Today the School of Theology and Ministry (STM) celebrates its 20th anniversary as a school, a unique Catholic-Protestant partnership in building a globally unique type of graduate education institution. On July 11, 1997, President Stephen V. Sundborg, SJ, who had just assumed his position as President of Seattle University, spoke compellingly of an unfolding vision for STM. Addressing a group of Protestant and Catholic leaders convened on the campus of Jesuit, Catholic university, Fr. Sundborg said:
“I believe that each person has his or her own unique spirituality which is important and life-giving to discover. I believe that it is on this level of spirituality that we are most one, united, genuinely ecumenical. On the level of spirituality, the grace of Christ is larger than and reaches across our denominational differences.”
The speech marked the beginning of the Institute for Ecumenical Studies (IETS) within the school, which signaled the official start of the school’s commitment to an “intentionally ecumenical” learning institution. Becoming a co-founder of STM, the celebration marked the welcoming of students from many mainline Protestant denominations into the student body, and the involvement of many Protestant bishops and denominational executives in a collaborative venture to create a unique theological school – one taking students deeply into their own faith tradition, and broadly into a shared spiritual heritage between Christians and Unitarians.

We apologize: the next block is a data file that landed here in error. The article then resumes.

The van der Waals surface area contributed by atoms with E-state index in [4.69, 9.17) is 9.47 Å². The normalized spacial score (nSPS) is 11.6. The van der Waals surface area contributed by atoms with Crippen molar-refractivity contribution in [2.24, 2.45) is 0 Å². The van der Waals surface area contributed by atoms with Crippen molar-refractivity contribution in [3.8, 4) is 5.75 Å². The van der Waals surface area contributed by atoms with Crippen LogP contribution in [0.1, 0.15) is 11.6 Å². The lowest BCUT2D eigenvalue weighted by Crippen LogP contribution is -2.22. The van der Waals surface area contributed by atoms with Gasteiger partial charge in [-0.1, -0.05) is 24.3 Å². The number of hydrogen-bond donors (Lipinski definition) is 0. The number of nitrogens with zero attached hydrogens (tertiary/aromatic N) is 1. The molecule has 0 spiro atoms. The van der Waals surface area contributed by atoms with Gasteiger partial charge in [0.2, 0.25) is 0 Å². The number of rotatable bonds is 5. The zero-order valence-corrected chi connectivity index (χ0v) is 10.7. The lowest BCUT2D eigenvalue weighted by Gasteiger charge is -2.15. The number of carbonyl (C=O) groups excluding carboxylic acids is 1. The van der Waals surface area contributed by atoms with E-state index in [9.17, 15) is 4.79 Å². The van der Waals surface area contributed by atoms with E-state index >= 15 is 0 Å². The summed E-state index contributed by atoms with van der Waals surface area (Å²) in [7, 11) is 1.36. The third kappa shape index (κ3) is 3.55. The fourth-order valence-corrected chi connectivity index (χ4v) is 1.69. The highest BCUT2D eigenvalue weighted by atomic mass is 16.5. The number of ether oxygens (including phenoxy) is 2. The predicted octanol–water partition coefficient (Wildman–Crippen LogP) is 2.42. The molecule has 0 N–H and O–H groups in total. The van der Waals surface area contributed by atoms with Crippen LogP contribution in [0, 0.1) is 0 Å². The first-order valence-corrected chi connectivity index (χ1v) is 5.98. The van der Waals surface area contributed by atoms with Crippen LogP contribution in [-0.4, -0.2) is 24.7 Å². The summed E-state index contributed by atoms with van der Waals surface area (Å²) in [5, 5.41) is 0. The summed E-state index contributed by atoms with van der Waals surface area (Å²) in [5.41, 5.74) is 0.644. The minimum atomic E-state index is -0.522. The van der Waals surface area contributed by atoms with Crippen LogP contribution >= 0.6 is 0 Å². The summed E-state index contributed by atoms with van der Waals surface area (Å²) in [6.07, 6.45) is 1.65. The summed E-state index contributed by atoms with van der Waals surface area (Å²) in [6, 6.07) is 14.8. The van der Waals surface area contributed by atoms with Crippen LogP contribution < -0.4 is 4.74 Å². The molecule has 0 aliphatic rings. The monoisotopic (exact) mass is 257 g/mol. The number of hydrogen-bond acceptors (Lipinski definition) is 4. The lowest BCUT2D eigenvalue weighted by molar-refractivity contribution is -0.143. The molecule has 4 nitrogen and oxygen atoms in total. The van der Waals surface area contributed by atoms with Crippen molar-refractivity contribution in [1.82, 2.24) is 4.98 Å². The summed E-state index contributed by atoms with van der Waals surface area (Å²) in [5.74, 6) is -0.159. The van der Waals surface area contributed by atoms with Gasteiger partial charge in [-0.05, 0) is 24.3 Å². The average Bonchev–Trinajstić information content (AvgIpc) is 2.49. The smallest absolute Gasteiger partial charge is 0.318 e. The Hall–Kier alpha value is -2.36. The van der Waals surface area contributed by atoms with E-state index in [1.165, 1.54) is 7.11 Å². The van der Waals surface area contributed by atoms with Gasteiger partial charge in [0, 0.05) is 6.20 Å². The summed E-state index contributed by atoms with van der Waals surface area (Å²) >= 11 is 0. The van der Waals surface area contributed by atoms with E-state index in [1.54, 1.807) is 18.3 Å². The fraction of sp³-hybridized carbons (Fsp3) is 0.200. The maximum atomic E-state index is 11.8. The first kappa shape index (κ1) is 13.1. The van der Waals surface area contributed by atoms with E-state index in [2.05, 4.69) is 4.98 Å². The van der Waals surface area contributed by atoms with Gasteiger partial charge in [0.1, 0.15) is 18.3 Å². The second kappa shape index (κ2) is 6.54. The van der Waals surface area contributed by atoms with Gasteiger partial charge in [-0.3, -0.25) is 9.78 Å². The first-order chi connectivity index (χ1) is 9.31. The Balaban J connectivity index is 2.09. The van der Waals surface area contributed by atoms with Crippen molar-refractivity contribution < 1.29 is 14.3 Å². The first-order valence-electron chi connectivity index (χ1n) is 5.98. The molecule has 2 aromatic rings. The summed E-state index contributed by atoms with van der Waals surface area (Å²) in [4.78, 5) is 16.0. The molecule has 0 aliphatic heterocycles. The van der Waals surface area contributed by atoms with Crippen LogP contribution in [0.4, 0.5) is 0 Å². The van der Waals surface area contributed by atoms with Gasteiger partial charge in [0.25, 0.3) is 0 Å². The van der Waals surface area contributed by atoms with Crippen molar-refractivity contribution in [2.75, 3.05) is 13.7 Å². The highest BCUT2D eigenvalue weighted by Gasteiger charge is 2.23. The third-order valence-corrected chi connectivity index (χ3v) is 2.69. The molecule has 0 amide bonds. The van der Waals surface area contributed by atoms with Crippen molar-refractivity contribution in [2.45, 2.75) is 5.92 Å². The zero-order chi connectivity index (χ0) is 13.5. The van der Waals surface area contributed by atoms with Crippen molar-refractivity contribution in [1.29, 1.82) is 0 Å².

STM now has students from many religious traditions, but also a formal partnership with 13 denominations that are committed equally to the search for identifying and experiencing shared values in faith. Over the past 20 years, the School of Theology and Ministry has moved from educational start-up to building a national and international reputation as a place that educates students to build bridges across the differences between all religions, and all people of good will. Students have an opportunity to learn how to develop a spirituality of both-and, while sharpening their ability to live a robust life of faith that is committed to justice.
“The School of Theology and Ministry began 20 years ago as an educational institution seeking to swim against the tide of the divisions in the human race that cluster around religious ideas and practices.” Dean Mark Markuly said. “Our commitment remains. Over the past two decades, people of many other faith traditions have joined us at the school’s table to seek alone and together insight into how a person of faith can work to create more just and humane world.”